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Angels, Tanks and Minerva: Reading the memorials to the Great War in Welsh chapels

Gethin Matthews Orcid Logo

The Palgrave Handbook of Artistic and Cultural Responses to War, Volume One: Australasia, the British Isles and the United States

Swansea University Author: Gethin Matthews Orcid Logo

Abstract

Prior to August 1914, the chapels of the Protestant Nonconformist denominations of Wales prided themselves on their anti-militarist credentials. The principles of “love thy neighbor” proclaimed in the Sermon on the Mount were predominant. Yet within weeks of the start of the Great War, the vast majo...

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Published in: The Palgrave Handbook of Artistic and Cultural Responses to War, Volume One: Australasia, the British Isles and the United States
Published: London Palgrave Macmillan
URI: https://cronfa.swan.ac.uk/Record/cronfa39572
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first_indexed 2018-04-26T13:43:44Z
last_indexed 2018-08-16T13:07:06Z
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spelling 2018-08-16T11:58:52.2243413 v2 39572 2018-04-26 Angels, Tanks and Minerva: Reading the memorials to the Great War in Welsh chapels 332493573a40446323f0da61a12f4845 0000-0002-1373-8771 Gethin Matthews Gethin Matthews true false 2018-04-26 AHIS Prior to August 1914, the chapels of the Protestant Nonconformist denominations of Wales prided themselves on their anti-militarist credentials. The principles of “love thy neighbor” proclaimed in the Sermon on the Mount were predominant. Yet within weeks of the start of the Great War, the vast majority of chapel ministers had accepted the principle of the just war, and were encouraging the young men in their congregations to enlist. The stresses of the fifty two months of fighting led to a variety of responses and one way to analyze these is to look at the memorials which these chapel communities commissioned for their war dead, and also to honour those who served and returned. Some of these are clearly ‘war’ memorials and have surprising imagery, such as depictions of tanks and warplanes; others are dedicated as ‘peace’ memorials and include images of angels. Some memorials have mixed messages, combining images of the chapel with uncompromisingly militaristic language. As a corpus, they tell us how much of a shock the conflict had been, shattering many preconceived ideas and heralding the dawn of an uncertain future. Book chapter The Palgrave Handbook of Artistic and Cultural Responses to War, Volume One: Australasia, the British Isles and the United States Palgrave Macmillan London WW1, war, commemoration, chapels, Wales, Nonconformity, mourning, loss, iconography 0 0 0 0001-01-01 COLLEGE NANME History COLLEGE CODE AHIS Swansea University 2018-08-16T11:58:52.2243413 2018-04-26T12:04:19.2861142 College of Arts and Humanities History Gethin Matthews 0000-0002-1373-8771 1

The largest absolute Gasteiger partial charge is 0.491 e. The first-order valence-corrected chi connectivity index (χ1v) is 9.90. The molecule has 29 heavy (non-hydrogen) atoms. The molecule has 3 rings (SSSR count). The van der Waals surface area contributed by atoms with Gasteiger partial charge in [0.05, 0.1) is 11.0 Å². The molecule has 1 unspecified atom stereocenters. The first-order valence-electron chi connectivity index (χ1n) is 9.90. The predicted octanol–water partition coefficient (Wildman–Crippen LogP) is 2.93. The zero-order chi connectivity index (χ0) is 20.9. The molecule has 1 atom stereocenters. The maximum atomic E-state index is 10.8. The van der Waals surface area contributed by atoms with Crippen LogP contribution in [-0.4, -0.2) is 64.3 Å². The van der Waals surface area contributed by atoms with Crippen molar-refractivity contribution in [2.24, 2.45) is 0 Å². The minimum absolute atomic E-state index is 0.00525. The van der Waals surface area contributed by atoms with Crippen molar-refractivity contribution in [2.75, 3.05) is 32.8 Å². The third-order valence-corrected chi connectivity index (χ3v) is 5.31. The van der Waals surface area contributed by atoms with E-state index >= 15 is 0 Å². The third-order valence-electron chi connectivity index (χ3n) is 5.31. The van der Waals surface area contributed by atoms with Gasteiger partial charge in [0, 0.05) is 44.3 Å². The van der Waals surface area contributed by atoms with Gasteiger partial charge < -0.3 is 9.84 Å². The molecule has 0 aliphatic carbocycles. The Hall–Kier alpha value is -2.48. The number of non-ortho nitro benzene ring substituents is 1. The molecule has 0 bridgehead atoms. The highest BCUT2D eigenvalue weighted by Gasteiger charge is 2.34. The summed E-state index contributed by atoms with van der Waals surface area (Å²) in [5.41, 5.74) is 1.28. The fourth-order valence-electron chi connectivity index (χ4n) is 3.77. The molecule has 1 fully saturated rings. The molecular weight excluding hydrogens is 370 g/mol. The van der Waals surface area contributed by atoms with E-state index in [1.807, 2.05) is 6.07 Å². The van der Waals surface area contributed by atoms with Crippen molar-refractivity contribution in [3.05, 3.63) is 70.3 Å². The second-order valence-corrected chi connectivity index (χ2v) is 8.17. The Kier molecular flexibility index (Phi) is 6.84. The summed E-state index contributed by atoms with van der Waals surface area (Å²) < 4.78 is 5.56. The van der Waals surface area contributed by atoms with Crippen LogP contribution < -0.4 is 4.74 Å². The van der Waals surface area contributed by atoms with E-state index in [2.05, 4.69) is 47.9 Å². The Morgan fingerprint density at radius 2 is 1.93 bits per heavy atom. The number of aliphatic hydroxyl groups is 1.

title Angels, Tanks and Minerva: Reading the memorials to the Great War in Welsh chapels
spellingShingle Angels, Tanks and Minerva: Reading the memorials to the Great War in Welsh chapels
Gethin, Matthews
title_short Angels, Tanks and Minerva: Reading the memorials to the Great War in Welsh chapels
title_full Angels, Tanks and Minerva: Reading the memorials to the Great War in Welsh chapels
title_fullStr Angels, Tanks and Minerva: Reading the memorials to the Great War in Welsh chapels
title_full_unstemmed Angels, Tanks and Minerva: Reading the memorials to the Great War in Welsh chapels
title_sort Angels, Tanks and Minerva: Reading the memorials to the Great War in Welsh chapels
author_id_str_mv 332493573a40446323f0da61a12f4845
author_id_fullname_str_mv 332493573a40446323f0da61a12f4845_***_Gethin, Matthews_***_0000-0002-1373-8771
author Gethin, Matthews
author2 Gethin Matthews
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institution Swansea University
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description Prior to August 1914, the chapels of the Protestant Nonconformist denominations of Wales prided themselves on their anti-militarist credentials. The principles of “love thy neighbor” proclaimed in the Sermon on the Mount were predominant. Yet within weeks of the start of the Great War, the vast majority of chapel ministers had accepted the principle of the just war, and were encouraging the young men in their congregations to enlist. The stresses of the fifty two months of fighting led to a variety of responses and one way to analyze these is to look at the memorials which these chapel communities commissioned for their war dead, and also to honour those who served and returned. Some of these are clearly ‘war’ memorials and have surprising imagery, such as depictions of tanks and warplanes; others are dedicated as ‘peace’ memorials and include images of angels. Some memorials have mixed messages, combining images of the chapel with uncompromisingly militaristic language. As a corpus, they tell us how much of a shock the conflict had been, shattering many preconceived ideas and heralding the dawn of an uncertain future.
published_date 0001-01-01T12:50:09Z
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